If you find the flakes have a yellowish tinge, it could be seborrheic dermatitis, or dandruff. This is a very common cause of flakes and is often a result of a fungus called malassezia. Excessive sebum can feed the fungus, causing irritation and inflammation as well as tiny white flakes.

Perhaps the issue is scalpal eczema which results in a very sensitive skin which can be itchy and have an accompanying red rash. The dryness of winter can exacerbate this condition and the flakes produced tend to resemble oat bran.

Psorasis is auto-immune disorder, typically inherited, that can impact skin all over the body, including the scalp. The immune system goes into over-drive, producing more skin cells than can be sloughed away naturally, causing a build up of scaly patches.

Stress, diet, chemical or food sensitivities, allergies, and weather can play a role in the need to brush your shoulders off.

Chemical sensitivities are hard to tie down (ever notice how many ingredients are in a typical shampoo?!) but keep an eye on products such as hair dye, styling products and other scalpal hygiene products.

Food sensitivities can play a role in skin’s irritation and breakouts. Talk with a qualified registered dietitian-nutritionist to help figure out what foods are helping versus hurting the situation. Omega-3s can help replenish moisture in an irritated or dry scalp. Research shows that high-glycemic diets and high blood sugar can increase inflammation. Refined, white carbohydrates typically found in sweets, pasta, bread and junk food can spike blood sugar. Probiotics can also help reduce dandruff since they help maintain a balance of yeast in the body. An anti-inflammatory diet including vegetables and fruits, protein providing certain minerals, and avoiding added sugar and processed foods is a good place to start.

Certain shampoos, herbs, and essential oils can help with fighting the fungus and cooling the scalp.

Stress can change your immune system and create inflammation in the body. Proper sleep is great for taming tension and anxiety; calming activities (i.e. reading, yoga, exercise, and meditation) can help.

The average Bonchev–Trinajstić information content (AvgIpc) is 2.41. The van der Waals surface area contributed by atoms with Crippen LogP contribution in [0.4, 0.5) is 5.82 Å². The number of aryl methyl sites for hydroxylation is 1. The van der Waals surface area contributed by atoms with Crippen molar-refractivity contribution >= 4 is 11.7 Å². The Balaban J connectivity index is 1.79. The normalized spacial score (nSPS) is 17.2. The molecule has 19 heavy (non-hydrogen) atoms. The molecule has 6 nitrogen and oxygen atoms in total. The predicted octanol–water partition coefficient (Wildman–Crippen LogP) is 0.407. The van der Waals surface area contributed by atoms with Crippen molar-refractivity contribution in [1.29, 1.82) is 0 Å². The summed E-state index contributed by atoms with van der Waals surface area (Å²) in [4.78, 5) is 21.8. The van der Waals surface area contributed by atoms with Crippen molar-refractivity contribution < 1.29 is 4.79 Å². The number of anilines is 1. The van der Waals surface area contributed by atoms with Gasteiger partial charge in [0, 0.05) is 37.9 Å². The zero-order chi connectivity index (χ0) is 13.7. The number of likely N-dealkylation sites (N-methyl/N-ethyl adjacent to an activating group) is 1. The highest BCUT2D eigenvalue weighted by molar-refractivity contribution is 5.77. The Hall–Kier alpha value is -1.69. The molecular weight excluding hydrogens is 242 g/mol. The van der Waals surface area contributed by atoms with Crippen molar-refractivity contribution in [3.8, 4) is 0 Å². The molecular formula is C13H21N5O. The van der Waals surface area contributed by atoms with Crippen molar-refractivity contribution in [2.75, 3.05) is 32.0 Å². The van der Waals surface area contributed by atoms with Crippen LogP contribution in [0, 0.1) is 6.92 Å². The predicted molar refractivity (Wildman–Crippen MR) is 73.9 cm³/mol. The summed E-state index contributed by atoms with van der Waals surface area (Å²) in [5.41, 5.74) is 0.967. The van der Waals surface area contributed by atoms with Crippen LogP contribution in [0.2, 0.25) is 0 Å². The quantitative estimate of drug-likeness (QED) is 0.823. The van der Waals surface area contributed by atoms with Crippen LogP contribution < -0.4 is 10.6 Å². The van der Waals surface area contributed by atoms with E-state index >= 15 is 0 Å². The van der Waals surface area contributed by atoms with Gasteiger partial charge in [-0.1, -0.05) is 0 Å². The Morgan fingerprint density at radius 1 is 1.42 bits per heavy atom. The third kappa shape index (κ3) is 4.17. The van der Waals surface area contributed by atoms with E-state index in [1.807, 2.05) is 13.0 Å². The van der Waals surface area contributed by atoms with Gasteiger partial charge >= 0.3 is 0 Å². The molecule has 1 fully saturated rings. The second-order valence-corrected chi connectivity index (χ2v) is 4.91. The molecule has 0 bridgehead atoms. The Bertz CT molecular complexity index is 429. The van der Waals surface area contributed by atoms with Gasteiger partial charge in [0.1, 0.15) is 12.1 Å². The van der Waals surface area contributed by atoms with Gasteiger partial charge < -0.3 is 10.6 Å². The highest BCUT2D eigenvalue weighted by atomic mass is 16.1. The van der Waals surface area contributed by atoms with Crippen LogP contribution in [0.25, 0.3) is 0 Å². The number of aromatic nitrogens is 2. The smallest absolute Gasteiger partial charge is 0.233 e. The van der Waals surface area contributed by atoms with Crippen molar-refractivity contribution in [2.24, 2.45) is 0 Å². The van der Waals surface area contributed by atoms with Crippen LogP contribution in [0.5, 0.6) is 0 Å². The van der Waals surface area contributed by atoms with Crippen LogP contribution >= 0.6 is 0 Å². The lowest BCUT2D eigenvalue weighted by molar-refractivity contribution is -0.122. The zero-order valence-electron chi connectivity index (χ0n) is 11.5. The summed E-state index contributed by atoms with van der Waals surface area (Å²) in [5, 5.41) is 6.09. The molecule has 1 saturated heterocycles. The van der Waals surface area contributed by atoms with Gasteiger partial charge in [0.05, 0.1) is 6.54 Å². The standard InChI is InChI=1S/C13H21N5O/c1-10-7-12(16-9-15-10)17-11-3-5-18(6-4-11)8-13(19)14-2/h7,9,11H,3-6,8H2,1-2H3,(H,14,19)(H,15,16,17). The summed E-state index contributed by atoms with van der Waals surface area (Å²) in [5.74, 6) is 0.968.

May your scalp be soothed and shoulders free from flakes.

Your Life’s Work + 10 Years

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Without consciously planning, people often assume roles, professions, and jobs they find acceptable or even just barely tolerable, believing the shape of their lives is due to circumstance.

Our belief is that each one of us has a purpose on this earth. A mission. A way of living and working that encourages the sharing of your intelligence and creativity as well as fitting with your values and allowing you to be yourself, authentically. 

Traditional work often requires more of us than we want to give (which can lead to resentment); our life’s work is driven by our passion, intention, and sense of mission. We give more time and energy than we would in traditional work because we feel, compelled out of love and joy, to do so.

We all weren’t born with knowing our life’s purpose. Some find their purpose earlier than others. If you’re feeling directionless, here are some ideas on how to make a discovery of your mission:

  1. Consider the interests you have now and those you had as a child. Perhaps you liked building cities out of Legos, drawing up architectural plans of your dream house, using imaginary tools to perform ‘surgery’ on your dolls, being a movie director and casting your siblings in a superhero drama, organizing events or games for others to play, teaching others how to do gymnastic moves, doing arts and crafts, reading or drawing, cooking or baking with your parents. Mine your memory for some of your favorite activities or a certain profession you were drawn to – they can be a hint for what you may enjoy doing now.
  2. Conversely, are you harboring an interest in something as of yet unexplored? Perhaps being a travel agent, working to protect the environment, learning how to program computers, or starting a pet massage business is something you’ve been secretly yearning to do.
  3. Take inventory. What are your skills, strengths, beliefs, passions, and values? These can help you refine your search for purpose.
  4. Create space to consider what you feel called to and narrow it down. Ask yourself how you want to work. Do you like the environment of a fast-paced laboratory? Do you like working with your hands? Sit quietly in meditation and set an intention to be open to clues or signs of what you’re meant to do.

On your journey to uncovering your life’s mission, you may realize your true potential and live a purposeful and authentic life. Also, because life is rarely linear, you may find that your life’s work will change at various points in your life. Perhaps after years of loving numbers-crunching as an accountant you now feel you want to help others relax as a yoga teacher. Maybe you felt strongly about being a present parent and devoted almost two decades of your life to that pursuit only to find that you’re now free to discover your next step or new passion.

How you know you’ve discovered your life’s work: you are energized and eager to face each day. You feel good about the work you do as well as who you are.